How are the mighty fallen? In the space of exactly 12 months Rangers went from being one game away from the Champions League main draw to playing their first home game of their Division Three campaign, under a new name, against the heady opposition of semi-professionals East Stirlingshire.
Having just secured the Scottish League One title at a romp, they are now a little more than 12 months from a return to the top flight. However, has the demise of one of the two biggest clubs in Scotland helped the country’s top league more than it has hurt?
The traditional theory goes as follows: Celtic and Rangers, who both draw upwards of 50,000 fans to their home games, dwarfing other attendances in the SPL, are a good thing for Scottish clubs because they pull in television money, as well as providing clubs with an (almost) guaranteed sell-out every time one of the Glasgow clubs comes to town.
When Rangers were demoted to the very bottom of the Scottish Football League, the fear was that it would destroy the already top heavy SPL.
True, Celtic find themselves 21 points clear of Aberdeen at the top, and could in theory have the title wrapped up this month, but they are not the only team in Europe to be in such a situation. Everyone’s new favourite league, the Bundesliga, home of goals, packed stadia, and cheap tickets, is also all but over, as the conquerors of Arsenal, Bayern Munich, are 20 points ahead of their nearest rival, having dropped just four points all season.
People still queue up to tune in to watch BT Sport’s coverage of almost every game in Germany, as well as their long Bundesliga segment on the European Football Show.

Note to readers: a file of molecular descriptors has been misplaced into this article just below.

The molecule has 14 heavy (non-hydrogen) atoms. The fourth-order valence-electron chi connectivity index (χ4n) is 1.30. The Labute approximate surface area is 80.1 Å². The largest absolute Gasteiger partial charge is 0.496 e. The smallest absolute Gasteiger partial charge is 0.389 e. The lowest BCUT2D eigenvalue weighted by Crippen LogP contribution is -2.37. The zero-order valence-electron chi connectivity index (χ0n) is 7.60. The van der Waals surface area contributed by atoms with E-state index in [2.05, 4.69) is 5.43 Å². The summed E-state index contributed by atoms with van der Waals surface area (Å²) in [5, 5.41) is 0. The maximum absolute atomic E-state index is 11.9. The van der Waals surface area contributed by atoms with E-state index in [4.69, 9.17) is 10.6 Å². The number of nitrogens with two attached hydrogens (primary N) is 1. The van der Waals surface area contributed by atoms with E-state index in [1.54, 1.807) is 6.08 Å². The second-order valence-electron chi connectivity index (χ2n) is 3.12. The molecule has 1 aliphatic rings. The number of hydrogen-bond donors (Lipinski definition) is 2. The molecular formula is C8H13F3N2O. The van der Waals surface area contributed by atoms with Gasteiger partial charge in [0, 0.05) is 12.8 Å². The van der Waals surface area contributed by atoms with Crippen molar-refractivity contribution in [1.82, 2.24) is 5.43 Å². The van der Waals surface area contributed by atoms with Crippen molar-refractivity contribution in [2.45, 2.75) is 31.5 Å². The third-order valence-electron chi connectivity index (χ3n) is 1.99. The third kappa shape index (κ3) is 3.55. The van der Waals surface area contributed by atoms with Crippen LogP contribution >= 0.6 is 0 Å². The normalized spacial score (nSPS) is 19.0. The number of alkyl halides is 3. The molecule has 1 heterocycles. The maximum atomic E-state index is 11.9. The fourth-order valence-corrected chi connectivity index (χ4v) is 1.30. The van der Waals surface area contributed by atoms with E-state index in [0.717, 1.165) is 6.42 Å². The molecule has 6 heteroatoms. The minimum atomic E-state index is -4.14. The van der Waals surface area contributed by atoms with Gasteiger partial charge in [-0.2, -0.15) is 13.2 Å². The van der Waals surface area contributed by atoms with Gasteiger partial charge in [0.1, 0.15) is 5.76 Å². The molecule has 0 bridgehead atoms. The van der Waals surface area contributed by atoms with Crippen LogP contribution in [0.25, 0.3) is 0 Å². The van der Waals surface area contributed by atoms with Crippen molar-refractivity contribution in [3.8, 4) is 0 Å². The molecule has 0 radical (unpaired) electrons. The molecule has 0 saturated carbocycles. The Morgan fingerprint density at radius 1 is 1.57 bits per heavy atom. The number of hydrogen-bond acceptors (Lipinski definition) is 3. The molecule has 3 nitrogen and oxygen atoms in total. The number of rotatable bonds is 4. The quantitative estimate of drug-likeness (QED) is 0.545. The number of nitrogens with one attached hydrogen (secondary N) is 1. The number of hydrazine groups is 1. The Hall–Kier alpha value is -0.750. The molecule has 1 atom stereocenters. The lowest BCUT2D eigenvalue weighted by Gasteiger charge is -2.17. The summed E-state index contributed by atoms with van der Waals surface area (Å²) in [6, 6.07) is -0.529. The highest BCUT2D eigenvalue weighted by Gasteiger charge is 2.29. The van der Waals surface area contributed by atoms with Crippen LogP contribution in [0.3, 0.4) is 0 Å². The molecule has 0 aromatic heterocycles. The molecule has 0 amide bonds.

What has in fact happened is the teams below Celtic and Rangers appear to have become invigorated by the concept that there is only now one team who are guaranteed to finish above them. Motherwell and Aberdeen are locked in a battle for that second European spot, which Dundee United will also quietly have their eyes on, while Inverness CT, St Johnston, Hibernian, and Kilmarnock are all fighting for a place in the top six.
This added competitive nature is before we mention the financial boon for all those lower league teams who now get to host Rangers once a season.
Terry Butcher, who talks as he played – uncompromisingly – said recently that the Celtic games were a one-off for the other league sides: that he didn’t consider them part of the regular season, as they were so far ahead of the rest.
When there were two teams like that, the four or possibly six games against them had to be treated with the utmost seriousness, but now that it is only two or three games, all of the children in the playground appear to have come to a mutual agreement that they would rather fight each other than the big boy in the corner, who could beat all of them put together.
The SPL had doubtless become dry and uninteresting; now there are real clashes every week, each game actually matters, and barring Celtic, anyone can beat anyone. The hope is now that when (not if) Rangers return to the top-flight, they might find that the boys they used to whip for fun have suddenly become men.